Have you ever wondered about electricity supplies?

  Forum Editor 10:28 02 Mar 08

How the providers forecast demand, and make arrangements to meet it.

Our society relies almost totally on electricity for its day to day existence, yet relatively few of us have much idea about how the generating companies ensure there's enough to go round, and that it's delivered where it's needed, when it's needed.

click here

is a fascinating little insight into how it's done.

  lofty29 10:41 02 Mar 08

I remember during the miners strike, a typical government rox -up, they decided that in order to save power tv stations all had to shut down at 10pm, what they did not allow for was all the extra lights and kettles going on at the same time as the tv switched off. Another problem was caused by some factory's who went onto shift working so as to get around the rolling power cuts.

  Fruit Bat /\0/\ 10:51 02 Mar 08

"Most of the flexibility is provided by fossil fuel power stations where it's easier to vary the output than, for example, a nuclear plant," observes Mr Larque.

Can you ask the wind to blow harder as its time to put the kettle on?


  Cymro. 10:59 02 Mar 08

click here

Could be part of the answer but very expensive to build and difficult to find suitable locations for them.

  Cymro. 11:01 02 Mar 08

click here

A better illustration of the same thing.

  Forum Editor 11:07 02 Mar 08

There's a big one of those in Tennessee.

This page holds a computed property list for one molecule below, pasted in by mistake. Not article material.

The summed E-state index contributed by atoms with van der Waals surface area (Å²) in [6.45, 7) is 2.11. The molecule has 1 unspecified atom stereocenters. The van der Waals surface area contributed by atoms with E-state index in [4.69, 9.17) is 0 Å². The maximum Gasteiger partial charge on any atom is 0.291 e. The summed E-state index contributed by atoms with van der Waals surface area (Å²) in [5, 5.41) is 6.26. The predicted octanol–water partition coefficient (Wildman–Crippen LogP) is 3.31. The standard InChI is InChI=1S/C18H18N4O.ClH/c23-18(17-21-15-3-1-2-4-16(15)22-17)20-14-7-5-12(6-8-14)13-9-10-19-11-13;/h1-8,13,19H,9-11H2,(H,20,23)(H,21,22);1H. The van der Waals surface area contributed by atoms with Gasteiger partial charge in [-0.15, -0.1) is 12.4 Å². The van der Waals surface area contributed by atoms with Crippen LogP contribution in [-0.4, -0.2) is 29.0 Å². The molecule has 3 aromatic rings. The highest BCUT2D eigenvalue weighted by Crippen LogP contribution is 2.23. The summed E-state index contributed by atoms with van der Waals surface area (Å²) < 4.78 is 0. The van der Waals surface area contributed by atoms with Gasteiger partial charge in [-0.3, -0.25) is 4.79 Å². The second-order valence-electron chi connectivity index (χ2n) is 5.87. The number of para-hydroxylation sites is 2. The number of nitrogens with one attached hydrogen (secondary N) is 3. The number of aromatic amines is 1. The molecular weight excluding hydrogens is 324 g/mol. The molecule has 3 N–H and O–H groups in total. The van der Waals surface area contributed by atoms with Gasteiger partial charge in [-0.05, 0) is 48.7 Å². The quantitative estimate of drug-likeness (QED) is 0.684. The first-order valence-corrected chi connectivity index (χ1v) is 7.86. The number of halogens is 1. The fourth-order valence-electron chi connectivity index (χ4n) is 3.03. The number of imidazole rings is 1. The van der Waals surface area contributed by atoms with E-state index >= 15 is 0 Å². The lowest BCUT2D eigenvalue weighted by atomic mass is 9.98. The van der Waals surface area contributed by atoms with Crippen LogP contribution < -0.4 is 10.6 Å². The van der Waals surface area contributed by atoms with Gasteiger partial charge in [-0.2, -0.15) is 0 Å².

Cymro. 11:25 02 Mar 08

The one in Snowdonia is open to the public and is a very good day out if ever up this way.

  Forum Editor 11:28 02 Mar 08

My ancestral territory, but I don't get there as often as I would like.

  Cymro. 11:32 02 Mar 08

I wonder if we will ever live to see anything like the Severn Barrage being built. It could be an answer to a lot of out energy problems.
click here

  Cymro. 11:37 02 Mar 08

I bet those damned environmentalists and their love of animals would try to put a stop to it.
Yes I know, so I will not go down that way on a Sunday morning L.O.L.

  Forum Editor 12:00 02 Mar 08

with their love of animals might have a point. The Severn estuary provides a winter feeding ground for almost 100,000 water birds, and a tidal barrier would have an adverse impact on them.

In the end it comes down to choices, and money of course £15 billion isn't an insignificant amount.

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